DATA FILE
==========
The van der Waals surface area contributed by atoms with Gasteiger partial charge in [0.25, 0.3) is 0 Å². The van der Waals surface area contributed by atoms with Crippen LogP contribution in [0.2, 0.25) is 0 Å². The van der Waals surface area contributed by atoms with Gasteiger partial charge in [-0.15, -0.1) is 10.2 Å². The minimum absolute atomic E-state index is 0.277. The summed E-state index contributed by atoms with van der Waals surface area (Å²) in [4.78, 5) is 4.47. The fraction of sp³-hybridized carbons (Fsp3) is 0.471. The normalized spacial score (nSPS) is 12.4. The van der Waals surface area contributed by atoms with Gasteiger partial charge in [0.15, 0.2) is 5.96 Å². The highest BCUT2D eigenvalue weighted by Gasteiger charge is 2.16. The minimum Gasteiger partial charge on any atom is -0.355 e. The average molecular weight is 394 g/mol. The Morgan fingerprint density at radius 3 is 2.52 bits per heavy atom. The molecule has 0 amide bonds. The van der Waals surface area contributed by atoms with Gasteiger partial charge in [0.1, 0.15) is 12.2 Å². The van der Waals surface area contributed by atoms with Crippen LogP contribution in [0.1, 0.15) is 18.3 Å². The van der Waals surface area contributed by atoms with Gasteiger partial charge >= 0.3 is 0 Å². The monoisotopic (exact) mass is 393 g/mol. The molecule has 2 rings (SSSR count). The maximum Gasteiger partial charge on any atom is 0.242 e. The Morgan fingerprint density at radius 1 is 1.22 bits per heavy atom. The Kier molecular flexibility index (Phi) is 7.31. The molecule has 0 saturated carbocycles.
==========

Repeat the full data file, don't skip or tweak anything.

The van der Waals surface area contributed by atoms with Gasteiger partial charge in [0.25, 0.3) is 0 Å². The van der Waals surface area contributed by atoms with Crippen LogP contribution in [0.2, 0.25) is 0 Å². The van der Waals surface area contributed by atoms with Gasteiger partial charge in [-0.15, -0.1) is 10.2 Å². The minimum absolute atomic E-state index is 0.277. The summed E-state index contributed by atoms with van der Waals surface area (Å²) in [4.78, 5) is 4.47. The fraction of sp³-hybridized carbons (Fsp3) is 0.471. The normalized spacial score (nSPS) is 12.4. The van der Waals surface area contributed by atoms with Gasteiger partial charge in [0.15, 0.2) is 5.96 Å². The highest BCUT2D eigenvalue weighted by Gasteiger charge is 2.16. The minimum Gasteiger partial charge on any atom is -0.355 e. The average molecular weight is 394 g/mol. The Morgan fingerprint density at radius 3 is 2.52 bits per heavy atom. The molecule has 0 amide bonds. The van der Waals surface area contributed by atoms with Gasteiger partial charge in [0.1, 0.15) is 12.2 Å². The van der Waals surface area contributed by atoms with Crippen LogP contribution in [0.1, 0.15) is 18.3 Å². The van der Waals surface area contributed by atoms with Gasteiger partial charge >= 0.3 is 0 Å². The monoisotopic (exact) mass is 393 g/mol. The molecule has 2 rings (SSSR count). The maximum Gasteiger partial charge on any atom is 0.242 e. The Morgan fingerprint density at radius 1 is 1.22 bits per heavy atom. The Kier molecular flexibility index (Phi) is 7.31. The molecule has 0 saturated carbocycles.